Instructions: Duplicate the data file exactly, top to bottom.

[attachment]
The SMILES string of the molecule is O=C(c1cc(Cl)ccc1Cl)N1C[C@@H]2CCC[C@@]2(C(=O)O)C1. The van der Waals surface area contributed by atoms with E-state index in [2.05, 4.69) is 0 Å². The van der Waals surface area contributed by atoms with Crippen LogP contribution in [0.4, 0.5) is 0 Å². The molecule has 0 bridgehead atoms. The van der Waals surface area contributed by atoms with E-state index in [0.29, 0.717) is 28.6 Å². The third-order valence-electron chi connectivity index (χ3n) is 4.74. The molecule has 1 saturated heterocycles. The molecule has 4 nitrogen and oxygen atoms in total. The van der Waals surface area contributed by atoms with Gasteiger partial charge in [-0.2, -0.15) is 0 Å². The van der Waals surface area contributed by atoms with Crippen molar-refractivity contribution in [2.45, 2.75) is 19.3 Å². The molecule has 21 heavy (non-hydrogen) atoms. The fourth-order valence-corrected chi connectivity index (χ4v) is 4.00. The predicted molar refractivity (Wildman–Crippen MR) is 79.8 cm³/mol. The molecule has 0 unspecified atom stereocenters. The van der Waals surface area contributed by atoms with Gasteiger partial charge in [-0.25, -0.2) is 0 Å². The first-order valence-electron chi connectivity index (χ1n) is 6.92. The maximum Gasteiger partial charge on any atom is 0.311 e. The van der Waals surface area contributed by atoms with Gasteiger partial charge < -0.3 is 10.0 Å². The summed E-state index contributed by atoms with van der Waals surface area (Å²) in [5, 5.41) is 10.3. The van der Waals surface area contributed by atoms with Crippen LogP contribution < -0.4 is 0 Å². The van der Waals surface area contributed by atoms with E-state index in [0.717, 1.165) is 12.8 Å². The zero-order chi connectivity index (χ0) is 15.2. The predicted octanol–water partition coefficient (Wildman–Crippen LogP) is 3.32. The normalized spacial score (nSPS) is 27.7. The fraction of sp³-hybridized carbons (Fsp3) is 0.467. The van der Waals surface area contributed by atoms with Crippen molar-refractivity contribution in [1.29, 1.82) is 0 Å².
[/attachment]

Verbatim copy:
The SMILES string of the molecule is O=C(c1cc(Cl)ccc1Cl)N1C[C@@H]2CCC[C@@]2(C(=O)O)C1. The van der Waals surface area contributed by atoms with E-state index in [2.05, 4.69) is 0 Å². The van der Waals surface area contributed by atoms with Crippen LogP contribution in [0.4, 0.5) is 0 Å². The molecule has 0 bridgehead atoms. The van der Waals surface area contributed by atoms with E-state index in [0.29, 0.717) is 28.6 Å². The third-order valence-electron chi connectivity index (χ3n) is 4.74. The molecule has 1 saturated heterocycles. The molecule has 4 nitrogen and oxygen atoms in total. The van der Waals surface area contributed by atoms with Gasteiger partial charge in [-0.2, -0.15) is 0 Å². The van der Waals surface area contributed by atoms with Crippen molar-refractivity contribution in [2.45, 2.75) is 19.3 Å². The molecule has 21 heavy (non-hydrogen) atoms. The fourth-order valence-corrected chi connectivity index (χ4v) is 4.00. The predicted molar refractivity (Wildman–Crippen MR) is 79.8 cm³/mol. The molecule has 0 unspecified atom stereocenters. The van der Waals surface area contributed by atoms with Gasteiger partial charge in [-0.25, -0.2) is 0 Å². The first-order valence-electron chi connectivity index (χ1n) is 6.92. The maximum Gasteiger partial charge on any atom is 0.311 e. The van der Waals surface area contributed by atoms with Gasteiger partial charge < -0.3 is 10.0 Å². The summed E-state index contributed by atoms with van der Waals surface area (Å²) in [5, 5.41) is 10.3. The van der Waals surface area contributed by atoms with Crippen LogP contribution < -0.4 is 0 Å². The van der Waals surface area contributed by atoms with E-state index in [0.717, 1.165) is 12.8 Å². The zero-order chi connectivity index (χ0) is 15.2. The predicted octanol–water partition coefficient (Wildman–Crippen LogP) is 3.32. The normalized spacial score (nSPS) is 27.7. The fraction of sp³-hybridized carbons (Fsp3) is 0.467. The van der Waals surface area contributed by atoms with Crippen molar-refractivity contribution in [1.29, 1.82) is 0 Å².